So naughty …
Over the last year or two, I’ve started to take a look back at my old mixtapes, tapes on which I collected my favorite songs from the radio. While I had a giant hiatus in the middle to take care of a bunch of work and personal things, I am back on track, and … with this entry I conclude Radio Remix #1!
What a weird song, this. And yet somehow, it perfectly encapsulates the early 90s, doesn’t it? The Eurodance fad of the late 80s, mixed up with New Age via plainchant (keep in mind, this is right before the huge craze for chant sparked by the cd released by the Benedictine Monks of Santo de Silos) — that’s basically the formula for Enigma’s success.
And Enigma — the perfect name, was it not? (I should say *is*, as they’re still around). On their debut release, December of 1990’s MCMXC a.D.,it was unclear whether the name referred to a group or a person, and those mentioned on the album were all given pseudonyms, including the dubiously tongue-in-cheek F. Gregorian.
In any case, the group was the musical brainchild of composer Michael Cretu, who had previously worked with Frank Farian (the mastermind behind Milli Vanilli) and Mike Oldfield (of Tubular Bells fame). In the late 80s, he came up with an idea for a new age-dance group, and by teaming up with others such as David Fairstein and Frank Peterson, Enigma was born. Their first single was entitled “Sadeness, Part I”, so named after the notorious Marquis de Sade, the early nineteenth-century libertine whose name coined the term sadist. Interestingly, in the UK, the song was entitled Sadness, perhaps because the record labels thought the extra ‘e’ was the result of a misprint. It was later followed by a sequel, “Mea Culpa, Part II,” which did not rise nearly as high on the charts as its predecessor.
The song is a swirl of New Age stereotypes; the static synth chords hover in the backdrop beneath a shimmer of almost New Jack Swing-like drum beats, the rustle of chimes in a non-existent breeze fade out while a MIDI-generated shakuhachi plays a modal melody. And of course, there’s chant. Cretu is a big fan of sampling, to which his record of lost lawsuits attests. On “Sadeness,” he borrowed vocals from the antiphon “Procedamus in pace” as sung by the German choir Capella Antiqua München; when they later brought suit, they and Cretu settled out of court. (Cretu would later be sued for sampling a traditional Amis song in Enigma’s later hit “Return to Innocence.”) Additionally, Cretu’s then-wife provided the spoken French lyrics, which basically question Sade’s faith, goodness, and very nature as a human.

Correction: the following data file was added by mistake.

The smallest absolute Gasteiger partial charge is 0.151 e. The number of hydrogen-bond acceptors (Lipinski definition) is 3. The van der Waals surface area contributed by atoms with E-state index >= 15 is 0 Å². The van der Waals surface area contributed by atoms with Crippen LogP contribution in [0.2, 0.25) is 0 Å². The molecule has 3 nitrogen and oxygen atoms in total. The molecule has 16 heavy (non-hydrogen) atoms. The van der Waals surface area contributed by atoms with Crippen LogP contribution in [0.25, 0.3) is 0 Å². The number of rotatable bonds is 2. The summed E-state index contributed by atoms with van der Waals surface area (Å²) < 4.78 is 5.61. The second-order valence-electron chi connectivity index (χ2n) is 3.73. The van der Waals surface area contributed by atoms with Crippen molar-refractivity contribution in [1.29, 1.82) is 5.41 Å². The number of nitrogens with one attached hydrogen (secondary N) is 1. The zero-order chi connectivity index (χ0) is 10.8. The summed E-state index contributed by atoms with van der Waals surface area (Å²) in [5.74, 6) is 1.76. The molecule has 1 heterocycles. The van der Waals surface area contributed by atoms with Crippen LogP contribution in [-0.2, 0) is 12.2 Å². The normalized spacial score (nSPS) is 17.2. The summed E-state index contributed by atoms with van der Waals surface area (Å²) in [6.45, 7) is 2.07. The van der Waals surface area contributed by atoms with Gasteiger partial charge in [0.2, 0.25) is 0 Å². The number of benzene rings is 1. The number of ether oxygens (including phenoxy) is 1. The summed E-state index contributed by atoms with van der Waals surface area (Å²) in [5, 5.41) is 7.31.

It is strange revisiting a song like this, a song that’s so instantaneously recognizable yet the lyrics of which no one really thought about at the time. That was perhaps a huge part of the song’s success, part of New Age music’s success, really: the song is crafted in such a way as to invoke a sense of agelessness, of mystery and spirituality, and as such, the lyrics can be whatever you want them to be. Actually reading a translation of the lyrics for the first time can be a bit jarring; at least, you hear the song differently from that point forward. The veil has been dropped, the innocence lost, on some level, just as it was when it was learned that the chant had been borrowed without permission. It’s not a sound that has aged particularly well, to be sure. Today’s ears are a bit more jaded by the overuse of so-called “world” music elements (and as anyone who knows me musically knows, I hate the phrase “world music,” because until we get music from Mars, all music is world music) and the cloying naivete of New Age music, at least as it sounded in its heyday of the 90s and not as it might exist in its current spa iteration. But I think that those who remember it being vaguely about the Marquis de Sade, a person that you somehow knew by reputation even if not by specific deed (for certainly he did not come up in history class), the song still holds a tinge of naughtiness.
The unique sound of “Sadeness” propelled MCMXC a.D. to the top of the charts in over 40 countries, winning almost 60 platinum album awards. The single itself hit #1 in 24 countries, including the US Hot Dance Club Play chart, but it only hit #5 on the Billboard Hot 100 in April of the following year.
Lyrics borrowed from here:
In nomine Christi, Amen
In the name of Christ, So be it
company of angels and children
et elevamini, portae aeternales
et introibit rex gloriae
Qius est iste Rex glorie?
and be ye lifted up ye everlasting doors,
and the king of glory shall come in.
Who is the king of glory?
Sade give me
In nomine Christi, Amen
In the name of Christ, Amen
Qu’est-ce que tu vas chercher?
le Bien par le Mal
la Vertu par le Vice
Sade, dis-moi, Pourquoi l’evangile du Mal?
Quelle est ta religion, Ou sont tes fideles?
Si tu es contre Dieu, tu es contre l’Homme
what is it that you seek?
The rightness of wrong
The virtue of vice
Sade tell me why the Gospel of evil ?
What is your religion? Where are your faithful?
If you are against God, you are against man
Sade dit moi pourquoi le sang pour le plaisir ?
Le plaisir sans l’amour.
N’y a t’il plus de sentiment dans le culte de l’homme ?
Pleasure without love?
Is there no longer any feeling in man’s Faith?
Sade, es-tu diabolique ou divin? Sade are you diabolical or divine?
Sade give me
Sade tell me
Sade give me